I thought that “Top Gun”, the movie, was all about Tom Cruise being utterly gorgeous to teenage girls growing up in the ‘80s and ‘90s or those youngsters aspiring to fly jets and be called names like “Stinger” or “Goose”. It turns out that Top Gun is a film for HR and those involved in employing tech professionals. Here’s why:
I have recently reviewed Geoff Colvin’s international best-seller “Humans are Underrated” for HR Zone (read the review here). It’s mighty wake-up call about the changing skill requirements in our so-called Information Age, variously knows as the Digital Age or the Infotech Age. But it has a very happy ending for people and particularly for women, which I am remaining slightly undecided whether fair.
Top Gun sees Tom, the hero of the US Navy Fighter Weapons School in San Diego. That school was a training risk for the Navy and it proved a key point. Colvin in his book puts it that:
“It eventually dawned that…the technology was much less influential that the abilities of the people using it”.
The plot? Moving on from movies, the real storyline I precis like this.
The US had superior fighter jets but they kept losing in Vietnam. The navy and the air force were in it together and things were so bad that bombing had to stop. The air force did nothing about it, but the navy did. They changed their training programme, at said Tom-Cruise-school, and sought to use empathy to allow trainees to come closer to what fighting would actually be like. Simulations were created where the pretend enemy were very, very good, looked the part too and it all felt real. Things were recorded and played back. Everyone had to be involved in sharing de-briefs about what happened. Who acted, why and how and how did they feel? In short, when fighting resumed, the air force had gotten worse with the time out and the navy staggeringly better.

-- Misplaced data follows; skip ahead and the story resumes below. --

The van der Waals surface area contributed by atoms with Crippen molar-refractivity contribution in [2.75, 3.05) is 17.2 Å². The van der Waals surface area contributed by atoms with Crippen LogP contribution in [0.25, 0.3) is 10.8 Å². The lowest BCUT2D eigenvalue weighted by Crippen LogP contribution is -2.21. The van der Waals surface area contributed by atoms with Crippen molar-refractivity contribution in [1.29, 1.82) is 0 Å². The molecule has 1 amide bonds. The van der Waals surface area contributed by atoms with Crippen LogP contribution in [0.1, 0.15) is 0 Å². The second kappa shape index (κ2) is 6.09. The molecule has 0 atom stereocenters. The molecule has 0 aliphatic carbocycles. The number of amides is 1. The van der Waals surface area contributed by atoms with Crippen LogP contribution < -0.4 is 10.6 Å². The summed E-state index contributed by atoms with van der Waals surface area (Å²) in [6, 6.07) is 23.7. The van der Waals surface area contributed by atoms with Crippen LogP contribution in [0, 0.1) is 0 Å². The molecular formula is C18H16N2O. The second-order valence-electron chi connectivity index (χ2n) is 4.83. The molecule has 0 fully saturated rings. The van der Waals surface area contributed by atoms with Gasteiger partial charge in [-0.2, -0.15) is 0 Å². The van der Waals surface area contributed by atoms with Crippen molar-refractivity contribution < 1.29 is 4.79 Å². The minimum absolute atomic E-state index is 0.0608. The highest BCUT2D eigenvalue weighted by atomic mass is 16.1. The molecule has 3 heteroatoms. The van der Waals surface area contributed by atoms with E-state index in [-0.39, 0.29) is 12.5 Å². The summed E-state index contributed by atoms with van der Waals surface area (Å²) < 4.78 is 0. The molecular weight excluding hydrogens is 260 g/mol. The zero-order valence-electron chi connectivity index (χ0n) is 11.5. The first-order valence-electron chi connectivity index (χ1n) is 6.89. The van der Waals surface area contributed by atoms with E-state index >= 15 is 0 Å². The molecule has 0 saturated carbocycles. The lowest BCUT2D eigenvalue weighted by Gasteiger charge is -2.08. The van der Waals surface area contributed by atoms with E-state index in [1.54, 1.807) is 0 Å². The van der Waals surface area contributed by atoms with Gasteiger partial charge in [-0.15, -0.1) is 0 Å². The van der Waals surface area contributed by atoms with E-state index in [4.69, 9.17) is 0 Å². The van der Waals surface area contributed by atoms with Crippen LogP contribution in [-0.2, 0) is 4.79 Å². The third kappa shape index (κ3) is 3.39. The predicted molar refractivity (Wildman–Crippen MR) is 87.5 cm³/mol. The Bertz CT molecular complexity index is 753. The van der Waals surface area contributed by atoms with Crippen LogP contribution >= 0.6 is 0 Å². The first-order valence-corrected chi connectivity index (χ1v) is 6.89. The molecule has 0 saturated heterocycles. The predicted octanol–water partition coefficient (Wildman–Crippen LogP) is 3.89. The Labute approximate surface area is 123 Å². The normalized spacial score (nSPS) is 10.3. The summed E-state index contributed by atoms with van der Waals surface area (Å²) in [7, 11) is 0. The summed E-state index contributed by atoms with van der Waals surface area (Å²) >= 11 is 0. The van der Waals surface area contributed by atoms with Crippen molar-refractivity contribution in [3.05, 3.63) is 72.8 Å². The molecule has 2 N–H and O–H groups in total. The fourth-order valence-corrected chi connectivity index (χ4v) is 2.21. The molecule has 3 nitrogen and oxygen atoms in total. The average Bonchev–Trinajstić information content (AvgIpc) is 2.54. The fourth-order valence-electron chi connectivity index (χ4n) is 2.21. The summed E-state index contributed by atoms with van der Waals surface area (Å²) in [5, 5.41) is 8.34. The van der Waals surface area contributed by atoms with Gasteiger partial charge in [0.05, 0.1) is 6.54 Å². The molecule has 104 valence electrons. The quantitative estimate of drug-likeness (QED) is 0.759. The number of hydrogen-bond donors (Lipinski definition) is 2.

Lucky for us, clients, colleagues and partners of Phase 3 Consulting practise less life-or-death missions. But we do know that it is the people behind the technology that makes the difference. Not the jets but the pilots and the trainers. Context matters not, the conclusion is the same and that’s heartening when we consider too a future age, as tools become even more whizzy.

My key Top Gun lessons for HR Tech

  • The project team is a social unit and the sum is greater than that of its parts. Pay attention to empathetic relationships
  • Beware the difficulties of scale. Pairing up rather than teaming up may be more effective to deliver work streams
  • Technology training is worth investing in and expect coaching and upskilling methods from your experts which involve and make it real. Unlikely is that limited to a set of user guides or a one-day, one-directional information show
  • Allow the trainer to be strong. Present a challenge from the trainer or coach on tech and make that a challenging, active role and not a passive deliverer of fixed content
  • Draw upon lessons learned and do so as a group. At each project stage, play the metaphorical recording back.
  • However good the toolkit was if the motivation and feeling behind each stakeholder’s involvement was not aligned then all you’ll get is defence
  • Consider capabilities of suppliers and partners not only in terms of those technical or even resource-based, but in culture. Top Gun proved that total openness made sense

Top Gun for Tech says people need to feel what tech is like to use, work together to use it and wish to do so.

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